"Endeavour most earnestly to refute all forgeries and false statements, after investigating the sources of the subject-matter. The historians should keep foremost in their minds the fact that the first law of history is that no one should dare to utter falsehood and hesitate to state the truth." ("Enitendum magnopere, ut omnia ementita et falsa, adeundis rerum fontibus, refutentur; et illud imprimis scribentium observetur animo, esse historiae legem, ne quid dicere audeat, deinde ne very non audeat."
-Letter of Leo XIII of 18th August 1883 to the Cardinals: De Luca, Pitra Hergeuraether).
The records of the Inquisition should have formed the most important source of information for writing an account of its working. Unfortunately, they are not available either ill Goa or in Portugal and there is reason to believe that they were destroyed. In the absence of these, it became necessary to draw mainly upon the documents in the official archives in Goa, and published conternporarv correspondence of Inquisitors and Jesuit missionaries. Some information relating to the Goa Inquisition which is available in the records of the Inquisition of Portugal has also been published. Occasional references to it are also found in the accounts of contemporary European travellers to India. Another major source of information is the Relation de l' Inquisition de Goa by Dr. C. Dellon (Paris, 1688) in which the writer gives an account of his own sufferings as a prisoner of the Inquisition of Goa. An English translation of this work is reprinted in the second part of this volume.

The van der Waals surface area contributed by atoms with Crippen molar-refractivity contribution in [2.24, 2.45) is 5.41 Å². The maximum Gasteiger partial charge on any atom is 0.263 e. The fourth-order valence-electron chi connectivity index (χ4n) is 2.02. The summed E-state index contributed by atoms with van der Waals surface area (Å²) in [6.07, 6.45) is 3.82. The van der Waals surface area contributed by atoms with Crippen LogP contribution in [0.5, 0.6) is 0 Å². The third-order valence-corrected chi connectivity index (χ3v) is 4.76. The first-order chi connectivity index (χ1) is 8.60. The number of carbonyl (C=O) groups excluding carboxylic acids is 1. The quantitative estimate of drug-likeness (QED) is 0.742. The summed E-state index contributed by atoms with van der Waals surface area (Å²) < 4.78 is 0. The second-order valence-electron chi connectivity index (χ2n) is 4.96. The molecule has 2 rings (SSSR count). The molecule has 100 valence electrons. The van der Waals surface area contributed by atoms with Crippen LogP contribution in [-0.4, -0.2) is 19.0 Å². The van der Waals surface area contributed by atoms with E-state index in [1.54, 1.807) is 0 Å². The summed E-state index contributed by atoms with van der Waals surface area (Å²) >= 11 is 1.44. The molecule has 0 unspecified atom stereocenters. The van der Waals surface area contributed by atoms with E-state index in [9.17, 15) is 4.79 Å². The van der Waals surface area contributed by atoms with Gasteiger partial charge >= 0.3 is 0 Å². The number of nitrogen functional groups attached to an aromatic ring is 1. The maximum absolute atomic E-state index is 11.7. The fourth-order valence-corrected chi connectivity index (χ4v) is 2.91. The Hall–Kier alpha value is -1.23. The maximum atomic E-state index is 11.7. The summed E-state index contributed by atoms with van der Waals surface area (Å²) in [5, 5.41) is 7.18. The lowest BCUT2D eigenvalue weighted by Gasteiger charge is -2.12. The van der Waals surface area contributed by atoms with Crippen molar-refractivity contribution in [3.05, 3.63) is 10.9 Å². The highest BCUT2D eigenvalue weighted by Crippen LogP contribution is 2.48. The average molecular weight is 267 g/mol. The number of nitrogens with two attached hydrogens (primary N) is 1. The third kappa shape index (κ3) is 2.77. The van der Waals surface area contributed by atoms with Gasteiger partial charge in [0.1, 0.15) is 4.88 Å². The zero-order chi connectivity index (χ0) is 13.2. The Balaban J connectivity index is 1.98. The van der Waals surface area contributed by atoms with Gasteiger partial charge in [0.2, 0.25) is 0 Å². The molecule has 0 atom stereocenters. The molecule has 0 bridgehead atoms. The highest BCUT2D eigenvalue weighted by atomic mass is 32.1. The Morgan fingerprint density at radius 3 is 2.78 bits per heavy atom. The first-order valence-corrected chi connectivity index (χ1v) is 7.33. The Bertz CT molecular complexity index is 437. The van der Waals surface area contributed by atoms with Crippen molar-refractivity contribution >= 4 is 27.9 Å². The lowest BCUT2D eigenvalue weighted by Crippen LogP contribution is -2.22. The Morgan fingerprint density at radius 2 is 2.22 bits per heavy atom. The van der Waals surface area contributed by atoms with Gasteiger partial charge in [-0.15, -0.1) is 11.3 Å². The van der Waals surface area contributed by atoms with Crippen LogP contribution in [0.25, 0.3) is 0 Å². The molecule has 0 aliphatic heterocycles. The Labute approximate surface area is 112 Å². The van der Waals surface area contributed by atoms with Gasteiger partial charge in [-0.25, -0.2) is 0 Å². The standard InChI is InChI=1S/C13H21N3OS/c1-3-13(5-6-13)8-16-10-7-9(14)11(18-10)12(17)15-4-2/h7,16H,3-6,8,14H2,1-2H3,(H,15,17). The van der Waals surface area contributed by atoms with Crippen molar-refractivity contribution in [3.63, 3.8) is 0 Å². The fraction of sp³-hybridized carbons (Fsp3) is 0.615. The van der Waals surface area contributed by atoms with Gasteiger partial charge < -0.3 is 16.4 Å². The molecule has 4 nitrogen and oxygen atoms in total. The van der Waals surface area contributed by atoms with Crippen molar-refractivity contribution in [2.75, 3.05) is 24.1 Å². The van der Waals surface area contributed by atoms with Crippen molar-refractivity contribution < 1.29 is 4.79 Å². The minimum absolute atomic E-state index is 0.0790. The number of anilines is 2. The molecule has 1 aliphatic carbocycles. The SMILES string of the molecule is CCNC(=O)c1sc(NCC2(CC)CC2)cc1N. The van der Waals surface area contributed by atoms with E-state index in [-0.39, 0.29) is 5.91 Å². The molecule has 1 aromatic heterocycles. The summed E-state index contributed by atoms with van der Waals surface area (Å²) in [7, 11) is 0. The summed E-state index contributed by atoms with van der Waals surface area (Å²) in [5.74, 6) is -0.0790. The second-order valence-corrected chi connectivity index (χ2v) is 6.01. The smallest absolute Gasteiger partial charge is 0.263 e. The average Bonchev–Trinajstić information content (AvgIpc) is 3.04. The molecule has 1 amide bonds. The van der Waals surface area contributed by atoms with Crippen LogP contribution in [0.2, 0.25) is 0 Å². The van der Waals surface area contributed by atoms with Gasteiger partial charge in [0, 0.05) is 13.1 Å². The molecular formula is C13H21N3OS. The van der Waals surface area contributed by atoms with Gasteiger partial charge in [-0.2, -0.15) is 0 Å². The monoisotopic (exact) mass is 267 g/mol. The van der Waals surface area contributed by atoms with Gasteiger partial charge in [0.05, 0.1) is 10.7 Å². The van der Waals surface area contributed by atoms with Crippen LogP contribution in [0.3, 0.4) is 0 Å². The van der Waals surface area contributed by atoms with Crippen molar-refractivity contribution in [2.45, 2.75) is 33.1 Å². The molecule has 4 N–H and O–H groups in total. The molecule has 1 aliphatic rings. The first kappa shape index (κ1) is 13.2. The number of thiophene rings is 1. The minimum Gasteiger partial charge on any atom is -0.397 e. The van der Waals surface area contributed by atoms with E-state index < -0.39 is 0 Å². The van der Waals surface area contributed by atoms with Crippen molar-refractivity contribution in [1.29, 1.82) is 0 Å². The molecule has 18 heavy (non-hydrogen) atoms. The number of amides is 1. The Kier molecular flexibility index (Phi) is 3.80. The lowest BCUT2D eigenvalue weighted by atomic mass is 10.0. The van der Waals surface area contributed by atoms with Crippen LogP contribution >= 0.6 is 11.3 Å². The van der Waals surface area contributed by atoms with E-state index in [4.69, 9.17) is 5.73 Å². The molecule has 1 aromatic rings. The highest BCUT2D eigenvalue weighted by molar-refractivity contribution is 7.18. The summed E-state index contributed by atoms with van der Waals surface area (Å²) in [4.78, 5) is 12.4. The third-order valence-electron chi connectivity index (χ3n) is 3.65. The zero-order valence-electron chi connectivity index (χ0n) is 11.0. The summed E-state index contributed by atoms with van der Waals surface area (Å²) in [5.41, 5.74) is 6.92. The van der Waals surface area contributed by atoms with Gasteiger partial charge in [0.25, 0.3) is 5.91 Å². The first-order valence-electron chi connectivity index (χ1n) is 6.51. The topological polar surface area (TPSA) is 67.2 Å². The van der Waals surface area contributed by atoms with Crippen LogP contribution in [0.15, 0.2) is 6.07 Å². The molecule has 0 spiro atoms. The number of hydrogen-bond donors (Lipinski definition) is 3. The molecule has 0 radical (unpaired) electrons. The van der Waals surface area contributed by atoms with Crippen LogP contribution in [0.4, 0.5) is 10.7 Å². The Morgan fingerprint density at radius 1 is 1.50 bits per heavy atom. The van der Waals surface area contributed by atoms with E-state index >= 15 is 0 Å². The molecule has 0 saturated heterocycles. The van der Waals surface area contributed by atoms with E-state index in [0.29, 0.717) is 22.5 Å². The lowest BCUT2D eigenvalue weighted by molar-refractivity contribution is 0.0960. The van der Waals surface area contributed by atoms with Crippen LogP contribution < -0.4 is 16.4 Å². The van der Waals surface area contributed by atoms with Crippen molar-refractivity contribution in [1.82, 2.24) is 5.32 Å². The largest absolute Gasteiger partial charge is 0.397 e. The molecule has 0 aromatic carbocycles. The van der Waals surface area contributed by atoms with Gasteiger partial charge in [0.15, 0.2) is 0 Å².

It will be seen that the account given in. this volume is to a large extent presented in the words of the original documents on which it is based. In my view this procedure not only adds to the accuracy and authenticity of the narrative but also helps to recapture the contemporary atmosphere.